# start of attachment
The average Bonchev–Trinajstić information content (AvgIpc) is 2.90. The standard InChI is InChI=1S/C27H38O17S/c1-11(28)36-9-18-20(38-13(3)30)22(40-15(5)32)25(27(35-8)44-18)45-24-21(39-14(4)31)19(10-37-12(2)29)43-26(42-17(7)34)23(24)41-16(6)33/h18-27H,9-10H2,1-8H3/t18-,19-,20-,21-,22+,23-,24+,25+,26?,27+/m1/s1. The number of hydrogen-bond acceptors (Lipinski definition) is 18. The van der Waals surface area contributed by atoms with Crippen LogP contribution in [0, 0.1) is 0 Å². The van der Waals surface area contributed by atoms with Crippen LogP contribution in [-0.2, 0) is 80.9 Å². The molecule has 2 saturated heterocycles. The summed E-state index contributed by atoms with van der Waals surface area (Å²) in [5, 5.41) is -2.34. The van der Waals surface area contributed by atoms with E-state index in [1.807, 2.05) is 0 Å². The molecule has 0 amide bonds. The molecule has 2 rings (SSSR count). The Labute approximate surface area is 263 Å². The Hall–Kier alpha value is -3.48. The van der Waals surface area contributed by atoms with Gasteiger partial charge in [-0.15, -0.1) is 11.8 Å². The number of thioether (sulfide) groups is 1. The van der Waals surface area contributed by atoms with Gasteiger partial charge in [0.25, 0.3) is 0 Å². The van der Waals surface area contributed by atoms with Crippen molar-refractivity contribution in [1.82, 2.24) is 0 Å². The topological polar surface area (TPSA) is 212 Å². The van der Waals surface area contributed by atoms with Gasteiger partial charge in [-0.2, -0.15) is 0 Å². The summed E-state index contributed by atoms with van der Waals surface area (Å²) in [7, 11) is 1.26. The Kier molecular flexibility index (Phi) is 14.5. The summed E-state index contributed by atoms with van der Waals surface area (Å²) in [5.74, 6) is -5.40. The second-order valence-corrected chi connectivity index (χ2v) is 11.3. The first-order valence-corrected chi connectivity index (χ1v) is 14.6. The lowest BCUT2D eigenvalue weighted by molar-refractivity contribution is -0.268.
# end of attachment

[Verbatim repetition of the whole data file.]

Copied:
The average Bonchev–Trinajstić information content (AvgIpc) is 2.90. The standard InChI is InChI=1S/C27H38O17S/c1-11(28)36-9-18-20(38-13(3)30)22(40-15(5)32)25(27(35-8)44-18)45-24-21(39-14(4)31)19(10-37-12(2)29)43-26(42-17(7)34)23(24)41-16(6)33/h18-27H,9-10H2,1-8H3/t18-,19-,20-,21-,22+,23-,24+,25+,26?,27+/m1/s1. The number of hydrogen-bond acceptors (Lipinski definition) is 18. The van der Waals surface area contributed by atoms with Crippen LogP contribution in [0, 0.1) is 0 Å². The van der Waals surface area contributed by atoms with Crippen LogP contribution in [-0.2, 0) is 80.9 Å². The molecule has 2 saturated heterocycles. The summed E-state index contributed by atoms with van der Waals surface area (Å²) in [5, 5.41) is -2.34. The van der Waals surface area contributed by atoms with E-state index in [1.807, 2.05) is 0 Å². The molecule has 0 amide bonds. The molecule has 2 rings (SSSR count). The Labute approximate surface area is 263 Å². The Hall–Kier alpha value is -3.48. The van der Waals surface area contributed by atoms with Gasteiger partial charge in [-0.15, -0.1) is 11.8 Å². The number of thioether (sulfide) groups is 1. The van der Waals surface area contributed by atoms with Gasteiger partial charge in [0.25, 0.3) is 0 Å². The van der Waals surface area contributed by atoms with Crippen molar-refractivity contribution in [1.82, 2.24) is 0 Å². The topological polar surface area (TPSA) is 212 Å². The van der Waals surface area contributed by atoms with Gasteiger partial charge in [-0.2, -0.15) is 0 Å². The summed E-state index contributed by atoms with van der Waals surface area (Å²) in [7, 11) is 1.26. The Kier molecular flexibility index (Phi) is 14.5. The summed E-state index contributed by atoms with van der Waals surface area (Å²) in [5.74, 6) is -5.40. The second-order valence-corrected chi connectivity index (χ2v) is 11.3. The first-order valence-corrected chi connectivity index (χ1v) is 14.6. The lowest BCUT2D eigenvalue weighted by molar-refractivity contribution is -0.268.